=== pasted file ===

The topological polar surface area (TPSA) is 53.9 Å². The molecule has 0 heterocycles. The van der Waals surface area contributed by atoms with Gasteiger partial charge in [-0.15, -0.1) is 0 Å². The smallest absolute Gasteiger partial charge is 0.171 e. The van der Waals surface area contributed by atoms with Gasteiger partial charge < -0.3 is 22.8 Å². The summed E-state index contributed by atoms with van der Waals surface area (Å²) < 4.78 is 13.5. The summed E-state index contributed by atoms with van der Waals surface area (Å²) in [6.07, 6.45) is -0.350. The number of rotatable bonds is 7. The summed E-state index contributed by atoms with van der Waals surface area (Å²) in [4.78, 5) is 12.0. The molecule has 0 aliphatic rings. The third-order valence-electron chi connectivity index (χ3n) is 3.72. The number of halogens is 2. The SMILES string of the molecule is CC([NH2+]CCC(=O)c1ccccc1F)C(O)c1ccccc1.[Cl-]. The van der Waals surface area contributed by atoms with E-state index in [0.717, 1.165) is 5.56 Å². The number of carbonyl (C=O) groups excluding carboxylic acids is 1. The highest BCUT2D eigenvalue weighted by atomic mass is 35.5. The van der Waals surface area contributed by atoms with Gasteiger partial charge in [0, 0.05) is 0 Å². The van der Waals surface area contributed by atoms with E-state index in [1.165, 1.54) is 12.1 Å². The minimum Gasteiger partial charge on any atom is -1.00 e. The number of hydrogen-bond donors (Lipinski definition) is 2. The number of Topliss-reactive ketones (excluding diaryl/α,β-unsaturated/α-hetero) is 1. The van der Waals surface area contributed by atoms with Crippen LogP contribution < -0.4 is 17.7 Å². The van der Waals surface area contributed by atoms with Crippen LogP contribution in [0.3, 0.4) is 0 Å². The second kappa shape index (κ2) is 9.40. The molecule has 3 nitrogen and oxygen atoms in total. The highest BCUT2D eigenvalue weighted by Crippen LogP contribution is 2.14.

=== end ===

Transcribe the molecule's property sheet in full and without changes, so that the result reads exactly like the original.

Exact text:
The topological polar surface area (TPSA) is 53.9 Å². The molecule has 0 heterocycles. The van der Waals surface area contributed by atoms with Gasteiger partial charge in [-0.15, -0.1) is 0 Å². The smallest absolute Gasteiger partial charge is 0.171 e. The van der Waals surface area contributed by atoms with Gasteiger partial charge < -0.3 is 22.8 Å². The summed E-state index contributed by atoms with van der Waals surface area (Å²) < 4.78 is 13.5. The summed E-state index contributed by atoms with van der Waals surface area (Å²) in [6.07, 6.45) is -0.350. The number of rotatable bonds is 7. The summed E-state index contributed by atoms with van der Waals surface area (Å²) in [4.78, 5) is 12.0. The molecule has 0 aliphatic rings. The third-order valence-electron chi connectivity index (χ3n) is 3.72. The number of halogens is 2. The SMILES string of the molecule is CC([NH2+]CCC(=O)c1ccccc1F)C(O)c1ccccc1.[Cl-]. The van der Waals surface area contributed by atoms with E-state index in [0.717, 1.165) is 5.56 Å². The number of carbonyl (C=O) groups excluding carboxylic acids is 1. The highest BCUT2D eigenvalue weighted by atomic mass is 35.5. The van der Waals surface area contributed by atoms with Gasteiger partial charge in [0, 0.05) is 0 Å². The van der Waals surface area contributed by atoms with E-state index in [1.165, 1.54) is 12.1 Å². The minimum Gasteiger partial charge on any atom is -1.00 e. The number of hydrogen-bond donors (Lipinski definition) is 2. The number of Topliss-reactive ketones (excluding diaryl/α,β-unsaturated/α-hetero) is 1. The van der Waals surface area contributed by atoms with Crippen LogP contribution < -0.4 is 17.7 Å². The van der Waals surface area contributed by atoms with Crippen LogP contribution in [0.3, 0.4) is 0 Å². The second kappa shape index (κ2) is 9.40. The molecule has 3 nitrogen and oxygen atoms in total. The highest BCUT2D eigenvalue weighted by Crippen LogP contribution is 2.14.